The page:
Day 7
With a flight booked for the evening, we crammed an extra couple of sessions in, a 45 minute morning run with Sally and Paul before checking out, and then a 2hr30 ride taking in another notorious climb on the island at Femes.  We had gone down this road on the advanced ride (with our brakes fully on!) - it was steep!  Fortunately, it was not very long but after leaving the roundabout at the bottom, I was in my bottom gear and struggling immediately.  But if this week had done anything for me, it had definitely made me strong willed and the three of us ground our way to the top. A great way to finish the week.
On the way back to the resort, my legs felt very tired and the weeks training started to catch up with me. I think that I hit the training load about right, and just need to make sure that I recover now that I am back. The stats for the week show over 30hrs of training, with over 650km of biking.....it was hard (especially due to the wind) but I hope that once I've recovered I'll be much stronger for it.

In a conversation with Leda Cox, who used to undertake hard training camps regularly, she said she would do 4 days of no training at all, followed by 4 days of very light training, before returning to her normal training regime. Two weeks later - she would be flying! Bearing in mind that she would regularly train for 35hrs per week, it shows how important the recovery is. If you ever get a chance to attend a winter training camp then I would highly recommend it....especially if you are training for a specific race. Here are my tips for getting the most out of it:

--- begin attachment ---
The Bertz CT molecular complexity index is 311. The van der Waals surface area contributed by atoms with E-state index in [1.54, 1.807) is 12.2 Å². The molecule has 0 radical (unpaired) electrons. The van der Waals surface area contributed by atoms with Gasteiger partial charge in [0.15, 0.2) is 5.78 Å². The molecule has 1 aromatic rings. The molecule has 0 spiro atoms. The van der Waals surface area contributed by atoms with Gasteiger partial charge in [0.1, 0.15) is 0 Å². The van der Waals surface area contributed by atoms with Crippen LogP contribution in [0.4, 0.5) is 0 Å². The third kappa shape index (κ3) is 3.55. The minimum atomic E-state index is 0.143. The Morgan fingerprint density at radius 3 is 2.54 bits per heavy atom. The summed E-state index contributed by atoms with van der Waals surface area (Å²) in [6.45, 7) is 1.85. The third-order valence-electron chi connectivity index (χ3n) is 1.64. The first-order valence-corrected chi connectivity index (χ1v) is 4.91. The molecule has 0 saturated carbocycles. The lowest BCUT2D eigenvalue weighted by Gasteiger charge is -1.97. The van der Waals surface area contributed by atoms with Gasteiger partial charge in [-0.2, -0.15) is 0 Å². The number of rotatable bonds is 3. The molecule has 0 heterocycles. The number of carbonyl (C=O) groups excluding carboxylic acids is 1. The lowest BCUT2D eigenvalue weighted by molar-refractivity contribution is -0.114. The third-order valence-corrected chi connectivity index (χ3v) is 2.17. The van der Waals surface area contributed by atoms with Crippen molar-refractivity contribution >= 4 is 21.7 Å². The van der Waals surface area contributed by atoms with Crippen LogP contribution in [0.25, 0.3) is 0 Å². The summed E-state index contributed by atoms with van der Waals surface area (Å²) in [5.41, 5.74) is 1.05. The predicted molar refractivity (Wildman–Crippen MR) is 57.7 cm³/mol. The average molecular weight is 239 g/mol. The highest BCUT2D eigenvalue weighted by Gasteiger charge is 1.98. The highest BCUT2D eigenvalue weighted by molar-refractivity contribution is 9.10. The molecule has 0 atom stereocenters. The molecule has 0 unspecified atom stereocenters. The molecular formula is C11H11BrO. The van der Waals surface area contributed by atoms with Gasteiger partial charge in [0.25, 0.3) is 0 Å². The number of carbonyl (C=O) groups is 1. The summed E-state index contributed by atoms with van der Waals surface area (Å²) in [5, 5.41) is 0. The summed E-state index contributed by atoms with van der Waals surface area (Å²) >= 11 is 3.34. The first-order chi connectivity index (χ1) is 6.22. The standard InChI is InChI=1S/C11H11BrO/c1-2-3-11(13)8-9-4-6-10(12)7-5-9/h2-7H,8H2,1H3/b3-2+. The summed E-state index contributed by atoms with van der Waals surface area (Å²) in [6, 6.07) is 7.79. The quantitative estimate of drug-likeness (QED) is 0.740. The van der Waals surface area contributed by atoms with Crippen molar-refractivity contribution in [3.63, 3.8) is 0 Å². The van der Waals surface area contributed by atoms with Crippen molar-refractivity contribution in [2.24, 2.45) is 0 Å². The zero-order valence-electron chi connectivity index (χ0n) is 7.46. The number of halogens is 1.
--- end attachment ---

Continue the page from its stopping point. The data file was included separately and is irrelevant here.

1. Go with a group that you can mix and match your training partners with
  1. Set yourself a training plan before you go
  1. Don't do too much on the first two days
  1. Wear loads of sunscreen when you go out training - it may not seem hot (especially if there is a wind blowing) but your skin will not be used to the sun and will fry
  1. Take a good chamois creme or similar if you are going to be doing a lot of cycling - especially if you are doing more than you are used to
  1. Take your watch off before you apply your sunscreen or you get a nasty sunburn around the edge of your watchstrap (as I found out!)
  1. Stay out of the sun between sessions and stay hydrated - the purpose of the holiday is to train hard, not get suntan lines
  1. Eat healthy and plentifully - you are likely to be burning many more calories than normal and you'll need to replace them
  1. Plan a recovery week for when you return - including a massage session or two.